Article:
How your role may change
As the disease progresses, the person’s needs will change and the demands on you as a carer are likely to increase. Some people live with advanced cancer for many years, so there may not be much difference in your caring role immediately. For others, the disease progresses quickly and your responsibilities may become more complex almost overnight.
The doctors may give a general indication of the person’s life expectancy. This is known as the prognosis and it is likely to sound a bit vague, such as months to many months, weeks to months, or days to weeks. The actual time could be shorter or longer, because each individual responds differently to care.
Not everyone wants to know their prognosis. If the person you are caring for prefers not to know, you may still want to get some indication to help you plan ahead. You can do so if the person gives their medical team permission to speak to you alone.
Avoiding carer burnout
Caring for someone with advanced cancer can be physically and emotionally demanding. Carers often put their own needs aside and focus all their energy on supporting the person with cancer. This can be hard to keep up over what may be months or years of caring.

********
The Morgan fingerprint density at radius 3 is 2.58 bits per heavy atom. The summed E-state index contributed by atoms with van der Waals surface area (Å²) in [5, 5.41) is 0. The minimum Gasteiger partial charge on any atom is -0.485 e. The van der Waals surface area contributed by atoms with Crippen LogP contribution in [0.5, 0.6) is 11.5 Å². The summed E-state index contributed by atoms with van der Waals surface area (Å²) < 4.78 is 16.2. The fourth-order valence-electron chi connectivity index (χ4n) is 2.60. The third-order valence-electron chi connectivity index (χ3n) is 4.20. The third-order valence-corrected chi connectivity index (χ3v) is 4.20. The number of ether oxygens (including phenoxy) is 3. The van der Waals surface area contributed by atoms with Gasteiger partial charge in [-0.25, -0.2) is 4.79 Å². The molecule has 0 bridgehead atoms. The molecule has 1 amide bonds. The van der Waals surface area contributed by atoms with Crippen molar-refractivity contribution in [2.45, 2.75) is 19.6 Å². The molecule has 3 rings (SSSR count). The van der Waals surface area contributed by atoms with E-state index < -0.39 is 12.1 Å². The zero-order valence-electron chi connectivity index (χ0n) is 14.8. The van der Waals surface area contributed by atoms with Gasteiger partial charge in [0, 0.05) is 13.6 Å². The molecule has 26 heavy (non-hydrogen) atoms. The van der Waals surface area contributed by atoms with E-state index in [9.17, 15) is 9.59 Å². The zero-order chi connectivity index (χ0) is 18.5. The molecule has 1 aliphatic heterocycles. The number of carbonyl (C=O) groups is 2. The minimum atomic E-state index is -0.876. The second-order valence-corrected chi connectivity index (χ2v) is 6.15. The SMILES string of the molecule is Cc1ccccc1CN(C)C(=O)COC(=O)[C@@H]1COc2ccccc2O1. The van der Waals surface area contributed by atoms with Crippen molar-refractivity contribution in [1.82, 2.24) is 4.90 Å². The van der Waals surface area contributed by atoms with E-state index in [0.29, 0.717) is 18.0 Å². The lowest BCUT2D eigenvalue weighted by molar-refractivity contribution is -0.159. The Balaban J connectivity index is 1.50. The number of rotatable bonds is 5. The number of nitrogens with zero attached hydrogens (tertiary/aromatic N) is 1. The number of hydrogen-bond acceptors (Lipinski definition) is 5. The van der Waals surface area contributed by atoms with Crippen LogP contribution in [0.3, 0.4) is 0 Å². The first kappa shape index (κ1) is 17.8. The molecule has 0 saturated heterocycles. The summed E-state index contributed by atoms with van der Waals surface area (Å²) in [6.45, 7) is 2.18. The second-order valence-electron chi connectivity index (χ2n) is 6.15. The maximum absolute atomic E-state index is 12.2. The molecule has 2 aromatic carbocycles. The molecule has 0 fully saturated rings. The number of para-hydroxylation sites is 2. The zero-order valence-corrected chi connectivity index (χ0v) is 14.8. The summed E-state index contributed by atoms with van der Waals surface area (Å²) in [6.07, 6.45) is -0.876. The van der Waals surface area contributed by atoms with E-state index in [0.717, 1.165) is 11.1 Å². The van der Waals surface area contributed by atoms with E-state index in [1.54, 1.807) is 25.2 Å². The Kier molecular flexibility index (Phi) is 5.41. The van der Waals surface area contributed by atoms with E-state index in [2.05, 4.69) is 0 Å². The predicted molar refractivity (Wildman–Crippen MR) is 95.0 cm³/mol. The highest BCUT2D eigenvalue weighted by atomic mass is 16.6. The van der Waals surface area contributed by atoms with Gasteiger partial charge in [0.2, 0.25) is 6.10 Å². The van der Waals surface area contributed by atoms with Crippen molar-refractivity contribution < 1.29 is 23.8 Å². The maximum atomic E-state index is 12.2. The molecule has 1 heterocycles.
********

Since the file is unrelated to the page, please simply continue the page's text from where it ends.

Now more than ever, it is important to look after your own wellbeing (see the tips in Caring for yourself). Ask for and accept help and find ways to care for yourself. Even taking five minutes to do something you enjoy or to still your mind can mean you cope better.
Stress or distress that lasts a long time can lead to carer burnout. This can show in physical and emotional ways. If you are experiencing mood swings, irritability, sleep problems, changes in appetite, overwhelming fatigue or other signs of stress for more than two weeks, or if you are relying on alcohol or other drugs, talk to your GP or the social worker on the palliative care team.
Tina Chivende, Social Worker, Cancer Psychosocial Service, Canberra Region Cancer Centre, ACT; Gabrielle Asprey, Telephone Support Group Facilitator, Cancer Council NSW; Dr Ben Britton, Senior Clinical and Health Psychologist, Calvary Mater Newcastle and John Hunter Hospital, and Conjoint Lecturer, School of Medicine and Public Health, University of Newcastle, NSW; Valmai Goodwin, Psychologist, Cancer Counselling Service, Cancer Council QLD; Karen Hall, 13 11 20 Consultant, Cancer Council SA; Zoe Mitchell, Senior Social Worker, Palliative Care, Fiona Stanley Hospital, WA; Amber Rose, Consumer; Carolina Simpson, Policy and Development Officer, Carers NSW.
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